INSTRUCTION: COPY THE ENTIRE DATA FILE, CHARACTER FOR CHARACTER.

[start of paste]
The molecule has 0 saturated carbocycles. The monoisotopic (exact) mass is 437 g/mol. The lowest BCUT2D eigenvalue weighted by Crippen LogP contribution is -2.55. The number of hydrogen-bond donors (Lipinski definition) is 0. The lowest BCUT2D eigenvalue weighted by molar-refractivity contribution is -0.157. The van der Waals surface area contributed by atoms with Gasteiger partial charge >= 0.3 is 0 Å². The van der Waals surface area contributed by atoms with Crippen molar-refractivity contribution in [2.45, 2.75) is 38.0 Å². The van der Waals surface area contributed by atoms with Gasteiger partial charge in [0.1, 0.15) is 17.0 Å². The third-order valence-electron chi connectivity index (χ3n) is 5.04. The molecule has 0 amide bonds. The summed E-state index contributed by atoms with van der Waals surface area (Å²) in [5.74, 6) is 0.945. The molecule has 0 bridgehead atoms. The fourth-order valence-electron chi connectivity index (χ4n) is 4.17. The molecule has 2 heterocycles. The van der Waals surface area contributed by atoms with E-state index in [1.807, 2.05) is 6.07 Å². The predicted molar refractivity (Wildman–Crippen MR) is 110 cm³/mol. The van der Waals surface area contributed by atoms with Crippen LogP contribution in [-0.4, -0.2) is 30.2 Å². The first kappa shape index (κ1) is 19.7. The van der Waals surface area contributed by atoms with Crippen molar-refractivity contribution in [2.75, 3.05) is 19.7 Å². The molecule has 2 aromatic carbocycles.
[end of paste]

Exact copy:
The molecule has 0 saturated carbocycles. The monoisotopic (exact) mass is 437 g/mol. The lowest BCUT2D eigenvalue weighted by Crippen LogP contribution is -2.55. The number of hydrogen-bond donors (Lipinski definition) is 0. The lowest BCUT2D eigenvalue weighted by molar-refractivity contribution is -0.157. The van der Waals surface area contributed by atoms with Gasteiger partial charge >= 0.3 is 0 Å². The van der Waals surface area contributed by atoms with Crippen molar-refractivity contribution in [2.45, 2.75) is 38.0 Å². The van der Waals surface area contributed by atoms with Gasteiger partial charge in [0.1, 0.15) is 17.0 Å². The third-order valence-electron chi connectivity index (χ3n) is 5.04. The molecule has 0 amide bonds. The summed E-state index contributed by atoms with van der Waals surface area (Å²) in [5.74, 6) is 0.945. The molecule has 0 bridgehead atoms. The fourth-order valence-electron chi connectivity index (χ4n) is 4.17. The molecule has 2 heterocycles. The van der Waals surface area contributed by atoms with E-state index in [1.807, 2.05) is 6.07 Å². The predicted molar refractivity (Wildman–Crippen MR) is 110 cm³/mol. The van der Waals surface area contributed by atoms with Crippen LogP contribution in [-0.4, -0.2) is 30.2 Å². The first kappa shape index (κ1) is 19.7. The van der Waals surface area contributed by atoms with Crippen molar-refractivity contribution in [2.75, 3.05) is 19.7 Å². The molecule has 2 aromatic carbocycles.